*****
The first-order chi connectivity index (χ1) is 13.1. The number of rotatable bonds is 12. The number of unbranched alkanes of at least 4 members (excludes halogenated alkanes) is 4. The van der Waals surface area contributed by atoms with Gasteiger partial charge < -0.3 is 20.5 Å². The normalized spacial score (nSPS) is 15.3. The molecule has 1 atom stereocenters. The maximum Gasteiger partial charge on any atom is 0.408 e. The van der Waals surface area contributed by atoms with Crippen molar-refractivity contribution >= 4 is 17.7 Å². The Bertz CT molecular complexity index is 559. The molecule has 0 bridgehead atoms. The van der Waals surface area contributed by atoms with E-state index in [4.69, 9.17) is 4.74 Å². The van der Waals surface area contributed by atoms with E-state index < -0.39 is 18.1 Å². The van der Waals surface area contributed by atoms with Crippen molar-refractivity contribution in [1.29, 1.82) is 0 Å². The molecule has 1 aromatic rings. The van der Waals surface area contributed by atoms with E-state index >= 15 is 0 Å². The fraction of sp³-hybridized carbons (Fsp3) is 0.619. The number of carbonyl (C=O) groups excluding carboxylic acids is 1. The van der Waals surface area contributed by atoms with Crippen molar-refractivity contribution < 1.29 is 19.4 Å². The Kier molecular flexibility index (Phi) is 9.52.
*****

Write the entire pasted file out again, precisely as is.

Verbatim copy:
The first-order chi connectivity index (χ1) is 13.1. The number of rotatable bonds is 12. The number of unbranched alkanes of at least 4 members (excludes halogenated alkanes) is 4. The van der Waals surface area contributed by atoms with Gasteiger partial charge < -0.3 is 20.5 Å². The normalized spacial score (nSPS) is 15.3. The molecule has 1 atom stereocenters. The maximum Gasteiger partial charge on any atom is 0.408 e. The van der Waals surface area contributed by atoms with Crippen molar-refractivity contribution >= 4 is 17.7 Å². The Bertz CT molecular complexity index is 559. The molecule has 0 bridgehead atoms. The van der Waals surface area contributed by atoms with E-state index in [4.69, 9.17) is 4.74 Å². The van der Waals surface area contributed by atoms with E-state index < -0.39 is 18.1 Å². The van der Waals surface area contributed by atoms with Crippen molar-refractivity contribution in [1.29, 1.82) is 0 Å². The molecule has 1 aromatic rings. The van der Waals surface area contributed by atoms with E-state index >= 15 is 0 Å². The fraction of sp³-hybridized carbons (Fsp3) is 0.619. The number of carbonyl (C=O) groups excluding carboxylic acids is 1. The van der Waals surface area contributed by atoms with Crippen molar-refractivity contribution < 1.29 is 19.4 Å². The Kier molecular flexibility index (Phi) is 9.52.